Create SVN Working Directories

To start the semester we will establish three separate working directories on your computer associated with directories in the class source-code repository.  One of these directories will be used by the instructor for posting example code for the class, one will be a shared directory that can be used to easily collaborate on code with other students, and one will be used by you for storing all of the code you write and submit for class assignments.  Later, we will set up an additional directory for your term project.  

For your first look at the class code repository, use the SVN Repo Browser.  You access this browser by right-clicking anywhere in Windows Explorer or on your desktop to invoke the SVN context menu, and then select TortoiseSVN -> Repo-browser.

The repo-browser should appear and you can enter the address of our code repository in the browser URL bar.


You will have to authenticate with SVN in order to access the code repository.  Your username should be in the form ‘lastname.firstname’.  Both the username and password are listed for you in the Blackboard gradebook.

Notice that if you check the Save Authentication checkbox then you will never have to enter these credentials again when interacting with the repository from the computer you are currently using.

Once you are authenticated you should drag the vertical splitter bar to the right so that you can see the navigation pane and the details pane of the dialog clearly as shown below.  

You have read access to (almost) the entire repository and you can browse through it using this browser if you wish. You should see five top-level folders in the code repository. 

This folder contains a few subfolders with information about the Certified LabVIEW Associate Developer examination.
This folder contains one subfolder for each student in the class but you should only be able to see your folder.  You will have read-write access to this folder.  You will check out your subfolder from this dropbox area (instructions below) and use it to store all of your code for course assignments.  You will perform an SVN Commit operation to submit your assignments and an SVN Update to receive feedback from the instructor.
This folder contains many subfolders with example code that we will study throughout the semester.  You will check out a copy of this folder onto your computer (instructions below).  The instructor may update this folder from time-to-time and you can perform an SVN Update to update and receive the latest changes.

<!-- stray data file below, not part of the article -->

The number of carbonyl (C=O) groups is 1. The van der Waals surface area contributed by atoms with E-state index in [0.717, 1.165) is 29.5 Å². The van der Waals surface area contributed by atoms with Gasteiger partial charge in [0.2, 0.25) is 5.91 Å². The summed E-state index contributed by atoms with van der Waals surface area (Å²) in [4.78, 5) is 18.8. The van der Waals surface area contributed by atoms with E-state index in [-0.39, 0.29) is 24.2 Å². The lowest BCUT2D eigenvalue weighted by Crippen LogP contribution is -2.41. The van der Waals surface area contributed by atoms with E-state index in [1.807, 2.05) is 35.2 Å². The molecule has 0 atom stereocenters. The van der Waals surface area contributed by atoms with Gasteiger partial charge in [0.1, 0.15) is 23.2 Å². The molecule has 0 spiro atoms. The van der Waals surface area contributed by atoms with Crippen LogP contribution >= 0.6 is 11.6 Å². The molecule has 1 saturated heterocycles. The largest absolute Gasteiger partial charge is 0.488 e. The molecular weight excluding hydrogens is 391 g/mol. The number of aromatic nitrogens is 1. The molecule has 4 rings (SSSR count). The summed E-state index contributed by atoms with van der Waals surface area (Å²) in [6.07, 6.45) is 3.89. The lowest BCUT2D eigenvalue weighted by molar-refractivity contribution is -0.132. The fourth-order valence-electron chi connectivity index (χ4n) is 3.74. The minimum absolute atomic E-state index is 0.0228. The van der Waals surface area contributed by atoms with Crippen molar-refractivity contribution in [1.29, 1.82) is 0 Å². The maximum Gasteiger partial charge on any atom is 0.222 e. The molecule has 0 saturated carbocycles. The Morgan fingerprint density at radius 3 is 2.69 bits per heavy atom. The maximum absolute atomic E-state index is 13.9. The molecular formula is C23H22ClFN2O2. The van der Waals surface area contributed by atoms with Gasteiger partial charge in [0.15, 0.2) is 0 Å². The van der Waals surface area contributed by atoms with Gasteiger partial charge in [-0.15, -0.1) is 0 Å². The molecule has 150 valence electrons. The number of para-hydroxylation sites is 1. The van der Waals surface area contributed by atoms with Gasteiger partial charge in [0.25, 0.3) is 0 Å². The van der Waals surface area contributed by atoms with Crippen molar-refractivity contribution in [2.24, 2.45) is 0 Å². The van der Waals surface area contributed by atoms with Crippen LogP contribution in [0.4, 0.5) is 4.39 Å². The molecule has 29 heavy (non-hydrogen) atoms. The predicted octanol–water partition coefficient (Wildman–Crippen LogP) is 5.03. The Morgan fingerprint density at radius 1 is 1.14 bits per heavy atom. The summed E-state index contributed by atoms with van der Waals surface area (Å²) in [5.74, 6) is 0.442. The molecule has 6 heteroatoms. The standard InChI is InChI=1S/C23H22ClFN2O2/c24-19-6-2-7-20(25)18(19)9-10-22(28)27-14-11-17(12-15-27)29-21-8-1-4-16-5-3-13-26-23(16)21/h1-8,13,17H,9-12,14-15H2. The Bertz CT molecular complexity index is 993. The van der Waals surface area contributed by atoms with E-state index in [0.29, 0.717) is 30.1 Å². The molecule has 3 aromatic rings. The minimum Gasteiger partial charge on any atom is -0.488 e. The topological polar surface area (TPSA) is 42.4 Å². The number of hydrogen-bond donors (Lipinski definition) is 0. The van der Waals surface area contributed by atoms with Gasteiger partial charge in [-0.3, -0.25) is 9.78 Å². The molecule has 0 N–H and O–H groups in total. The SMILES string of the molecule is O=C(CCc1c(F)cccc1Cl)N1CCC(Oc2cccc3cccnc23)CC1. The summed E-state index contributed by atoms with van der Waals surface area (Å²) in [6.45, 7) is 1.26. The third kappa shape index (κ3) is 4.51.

This folder contains a historical archive for all of the projects ever completed for this course.  You are welcome to look through this archive but it isn’t a good idea to check out the entire hierarchy as it is a rather huge folder.  When you begin your project you will be granted read-write access to a specific folder for your project.

Create your Working Directories

1. Create phys318 folder.

First, create an empty folder (call it ‘phys318’) for storing all your work for this course.  You can store this wherever you wish, on your desktop or in your Documents folder are good choices. 

2. Checkout /examples

Then, open that folder in Windows Explorer and right-click inside of it to invoke the context menu.  Select SVN Checkout.  Paste the following address into the URL of repository box.


Note that the Checkout directory box will end with \phys318.  You will want to add \examples to the end so that the contents of the /examples folder on the repository will be checked out into a folder named ..\phys318\examples.  If you don’t do this then the contents of /examples on the repository will be checked out into the ..\phys318 folder directly.   This is only necessary because the \phys318 folder is initially empty.  The subsequent checkouts we perform will append a top-level folder name to the Checkout directory automatically.

If you browse inside the new examples folder using Windows Explorer you should see something like the following.  The contents may differ slightly as more examples are developed for the course but in particular notice that there is a (normally hidden) folder named .svn.  This folder will contain the magic that allows TortoiseSVN to know what changes you have made to the files in your working copy.

3. Checkout your dropbox folder

Lastly, checkout your dropbox workspace by using the following address (with your username of course) in the URL of repository box.


In the example below, we are checking out a dropbox directory for a hypothetical student named Joe Student.

At this point, you should have a folder with three working directories as shown below.  

If you’ve messed this up in any way, perhaps by checking out one of these folders inside of another one or similar, just drag your entire phys318 folder to the trash and start over.  

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